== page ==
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3 Email Attachment Considerations

Professionals and email attachment considerations.

Just when many thought email was falling by the wayside, working remotely became the new norm. With that email was solidified as a professional communication tool that is here to stay.

I bet you can admit you find that you are sending more attachments than ever. Documents, spreadsheets, PDFs, images — you name it. Things we may have provided in person, on paper, are now electronic docs.

With that comes the fact that many do not realize the very important issues they need to consider before sending attachments via email. A few simple considerations taken before clicking Send can make sure you are viewed as tech savvy and someone who will be pleasant to communicate with.

Here are 3 issues to think about when sending email attachments.

File Size:

Before sending any files, you want to make the effort to note the file size. Anything over 500K (500,000 bytes), especially when sending multiple files over that size, should be compressed or “zipped” up.

Multiple attachments add up very quickly and can use the recipient’s precious unknown to us data allowance/limits. If sending a bunch of attachments, break them up into multiple emails with only a one or two attached to each.

Did you know that the photos off your phone can be megs in size? This is why it is best to reduce the image size to around 1500 pixels in width before attaching and sending. If you don’t know how to resize/resample images — time to learn.

There are all kinds of tools and software to assist you with this task. As a matter of fact most PCs come with basic image editing software that you can use.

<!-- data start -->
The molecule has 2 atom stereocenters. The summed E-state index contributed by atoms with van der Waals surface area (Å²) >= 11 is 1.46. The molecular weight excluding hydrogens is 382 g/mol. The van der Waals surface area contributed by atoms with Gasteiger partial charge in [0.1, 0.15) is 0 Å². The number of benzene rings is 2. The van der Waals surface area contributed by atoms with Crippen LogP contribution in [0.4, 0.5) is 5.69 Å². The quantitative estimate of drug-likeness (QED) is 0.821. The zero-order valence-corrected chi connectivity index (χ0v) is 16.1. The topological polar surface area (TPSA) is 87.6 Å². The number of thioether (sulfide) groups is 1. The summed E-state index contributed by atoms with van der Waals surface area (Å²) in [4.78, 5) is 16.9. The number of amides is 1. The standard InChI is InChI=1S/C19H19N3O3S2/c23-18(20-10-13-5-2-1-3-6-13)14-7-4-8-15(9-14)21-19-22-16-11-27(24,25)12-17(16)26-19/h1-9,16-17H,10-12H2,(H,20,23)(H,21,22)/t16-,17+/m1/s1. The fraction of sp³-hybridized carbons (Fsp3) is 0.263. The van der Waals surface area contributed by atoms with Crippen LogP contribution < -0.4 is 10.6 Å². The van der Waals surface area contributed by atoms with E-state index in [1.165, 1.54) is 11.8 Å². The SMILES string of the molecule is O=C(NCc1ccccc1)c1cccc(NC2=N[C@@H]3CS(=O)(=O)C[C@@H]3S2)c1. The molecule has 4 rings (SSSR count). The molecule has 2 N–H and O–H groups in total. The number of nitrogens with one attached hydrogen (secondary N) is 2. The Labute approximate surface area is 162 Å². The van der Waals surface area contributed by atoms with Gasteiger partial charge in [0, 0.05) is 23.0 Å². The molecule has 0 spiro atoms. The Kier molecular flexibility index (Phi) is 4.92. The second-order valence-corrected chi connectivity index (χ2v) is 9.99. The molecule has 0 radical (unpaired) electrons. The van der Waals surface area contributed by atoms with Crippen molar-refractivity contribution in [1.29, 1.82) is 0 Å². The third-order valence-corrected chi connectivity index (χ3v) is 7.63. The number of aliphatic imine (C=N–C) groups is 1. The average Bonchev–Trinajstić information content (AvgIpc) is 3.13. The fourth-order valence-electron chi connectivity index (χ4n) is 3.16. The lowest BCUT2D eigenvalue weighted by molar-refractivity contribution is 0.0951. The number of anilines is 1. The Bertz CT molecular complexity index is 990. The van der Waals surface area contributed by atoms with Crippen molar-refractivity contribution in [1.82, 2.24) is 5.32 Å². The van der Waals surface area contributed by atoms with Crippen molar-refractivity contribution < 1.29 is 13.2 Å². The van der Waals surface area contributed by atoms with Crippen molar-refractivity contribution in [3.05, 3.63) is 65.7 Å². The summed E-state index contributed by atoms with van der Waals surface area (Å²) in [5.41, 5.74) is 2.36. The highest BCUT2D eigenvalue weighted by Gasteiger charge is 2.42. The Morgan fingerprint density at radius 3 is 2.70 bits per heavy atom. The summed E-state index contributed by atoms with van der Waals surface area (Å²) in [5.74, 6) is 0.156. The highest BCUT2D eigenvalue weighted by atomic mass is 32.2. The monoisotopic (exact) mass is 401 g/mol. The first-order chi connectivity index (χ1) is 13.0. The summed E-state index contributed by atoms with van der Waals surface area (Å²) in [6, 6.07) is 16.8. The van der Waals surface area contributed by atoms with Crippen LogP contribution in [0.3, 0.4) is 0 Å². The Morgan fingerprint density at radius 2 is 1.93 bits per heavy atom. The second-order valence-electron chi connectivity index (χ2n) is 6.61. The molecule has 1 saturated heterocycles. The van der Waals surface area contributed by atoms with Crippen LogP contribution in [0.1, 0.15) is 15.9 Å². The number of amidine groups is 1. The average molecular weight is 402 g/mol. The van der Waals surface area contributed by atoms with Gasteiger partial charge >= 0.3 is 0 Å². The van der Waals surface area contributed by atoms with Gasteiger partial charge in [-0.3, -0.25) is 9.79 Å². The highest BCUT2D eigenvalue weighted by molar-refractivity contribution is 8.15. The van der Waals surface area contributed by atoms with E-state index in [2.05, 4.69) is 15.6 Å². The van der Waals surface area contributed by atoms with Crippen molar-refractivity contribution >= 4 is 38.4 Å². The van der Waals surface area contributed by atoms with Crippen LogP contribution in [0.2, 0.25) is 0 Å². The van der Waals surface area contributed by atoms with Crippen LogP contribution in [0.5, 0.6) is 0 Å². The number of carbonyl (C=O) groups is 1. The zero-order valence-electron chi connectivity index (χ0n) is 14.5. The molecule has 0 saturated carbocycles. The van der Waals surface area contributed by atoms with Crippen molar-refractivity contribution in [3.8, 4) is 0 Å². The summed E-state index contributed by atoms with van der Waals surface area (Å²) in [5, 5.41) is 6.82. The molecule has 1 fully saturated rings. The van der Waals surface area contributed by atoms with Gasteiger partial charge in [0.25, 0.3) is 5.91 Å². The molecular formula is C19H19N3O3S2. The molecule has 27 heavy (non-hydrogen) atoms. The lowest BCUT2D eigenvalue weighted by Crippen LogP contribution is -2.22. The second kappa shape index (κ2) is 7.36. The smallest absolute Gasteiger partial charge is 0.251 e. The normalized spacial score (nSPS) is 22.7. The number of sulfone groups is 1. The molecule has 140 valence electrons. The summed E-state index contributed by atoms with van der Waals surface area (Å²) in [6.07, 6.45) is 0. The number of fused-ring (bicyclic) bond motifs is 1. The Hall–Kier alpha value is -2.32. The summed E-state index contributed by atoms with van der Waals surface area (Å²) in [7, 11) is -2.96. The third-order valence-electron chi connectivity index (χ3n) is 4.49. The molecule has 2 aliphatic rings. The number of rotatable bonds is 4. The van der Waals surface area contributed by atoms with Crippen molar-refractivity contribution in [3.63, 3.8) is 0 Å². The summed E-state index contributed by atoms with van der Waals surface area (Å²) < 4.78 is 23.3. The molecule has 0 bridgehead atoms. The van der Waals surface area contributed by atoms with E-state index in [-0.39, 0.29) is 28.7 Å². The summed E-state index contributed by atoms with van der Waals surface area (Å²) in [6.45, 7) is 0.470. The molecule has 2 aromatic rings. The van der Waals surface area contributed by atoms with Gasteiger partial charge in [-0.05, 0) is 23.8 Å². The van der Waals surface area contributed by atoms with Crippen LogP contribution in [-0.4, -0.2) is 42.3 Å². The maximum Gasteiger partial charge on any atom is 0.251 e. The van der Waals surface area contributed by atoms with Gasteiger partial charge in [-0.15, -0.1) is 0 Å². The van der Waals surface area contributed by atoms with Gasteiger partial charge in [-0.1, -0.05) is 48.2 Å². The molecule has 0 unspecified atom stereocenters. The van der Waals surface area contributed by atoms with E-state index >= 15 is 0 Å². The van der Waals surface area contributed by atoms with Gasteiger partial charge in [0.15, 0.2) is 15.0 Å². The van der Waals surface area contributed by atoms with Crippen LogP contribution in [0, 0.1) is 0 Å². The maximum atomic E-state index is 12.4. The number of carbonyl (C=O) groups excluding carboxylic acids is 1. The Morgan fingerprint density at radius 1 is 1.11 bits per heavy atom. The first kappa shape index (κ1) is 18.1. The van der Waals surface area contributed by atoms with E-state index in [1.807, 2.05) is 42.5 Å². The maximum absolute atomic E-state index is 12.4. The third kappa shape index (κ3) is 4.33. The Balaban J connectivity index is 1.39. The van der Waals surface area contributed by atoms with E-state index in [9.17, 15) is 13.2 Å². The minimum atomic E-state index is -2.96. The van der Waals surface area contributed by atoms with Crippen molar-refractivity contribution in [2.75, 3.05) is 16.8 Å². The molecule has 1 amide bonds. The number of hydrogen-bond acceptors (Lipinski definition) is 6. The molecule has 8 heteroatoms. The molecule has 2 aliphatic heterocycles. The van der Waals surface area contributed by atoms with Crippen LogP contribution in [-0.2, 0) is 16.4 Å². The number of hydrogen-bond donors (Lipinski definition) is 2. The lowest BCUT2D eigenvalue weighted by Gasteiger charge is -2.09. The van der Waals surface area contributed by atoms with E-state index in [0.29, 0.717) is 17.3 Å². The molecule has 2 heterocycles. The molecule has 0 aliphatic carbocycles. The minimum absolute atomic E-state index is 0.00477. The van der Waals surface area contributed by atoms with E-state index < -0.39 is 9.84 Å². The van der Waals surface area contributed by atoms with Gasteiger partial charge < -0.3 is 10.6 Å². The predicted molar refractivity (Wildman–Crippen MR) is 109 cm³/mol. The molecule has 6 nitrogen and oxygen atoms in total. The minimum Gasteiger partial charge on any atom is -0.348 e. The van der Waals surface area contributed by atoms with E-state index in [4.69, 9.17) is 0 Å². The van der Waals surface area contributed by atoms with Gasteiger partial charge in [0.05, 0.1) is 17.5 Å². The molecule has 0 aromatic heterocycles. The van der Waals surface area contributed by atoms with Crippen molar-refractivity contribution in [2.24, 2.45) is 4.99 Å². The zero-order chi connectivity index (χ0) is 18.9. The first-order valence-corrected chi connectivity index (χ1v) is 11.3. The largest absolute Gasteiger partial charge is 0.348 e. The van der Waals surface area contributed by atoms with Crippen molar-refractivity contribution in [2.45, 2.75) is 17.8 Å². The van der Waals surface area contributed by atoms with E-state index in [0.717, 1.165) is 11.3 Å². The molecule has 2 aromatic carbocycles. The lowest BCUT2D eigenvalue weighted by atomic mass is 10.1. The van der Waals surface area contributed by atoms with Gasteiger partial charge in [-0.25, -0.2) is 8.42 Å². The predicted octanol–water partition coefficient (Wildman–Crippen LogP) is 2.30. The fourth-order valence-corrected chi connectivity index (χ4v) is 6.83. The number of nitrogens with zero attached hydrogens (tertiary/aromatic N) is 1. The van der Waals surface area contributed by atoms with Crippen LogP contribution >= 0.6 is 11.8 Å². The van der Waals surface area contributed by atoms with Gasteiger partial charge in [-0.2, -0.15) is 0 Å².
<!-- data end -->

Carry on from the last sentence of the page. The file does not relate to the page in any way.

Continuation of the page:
Attachment Format:

You’ll never go wrong if you send your documents in PDF format. PDFs are not operating system or software specific. As a matter of fact, the reader is now installed on most computers and is free to download if an application is not included on your system.

Think about this. Those who do not have PowerPoint or Excel software, may not be able to open your files at all. Another example is word processing documents. While they may be able to open your attachments their software’s conversion can result in the layout not being what you intended.

Inquiring about what format the other side prefers is a professional move. This helps to avoid the embarrassment of sending files they will be unable to open.

Always Ask First:

Before sending any attachments, always have the courtesy to ask the other side first when would be the best time to do so. Then be sure to send at that prearranged time.

You never send unannounced attachments after business hours when the other side may not be there to keep their inbox clear. We just don’t know our recipient’s data and system setup or limitations.

Just like anything online, thinking about how your actions can impact those you communicate with will go along way towards you being perceived as a professional that folks look forward to doing business with.

Care to share?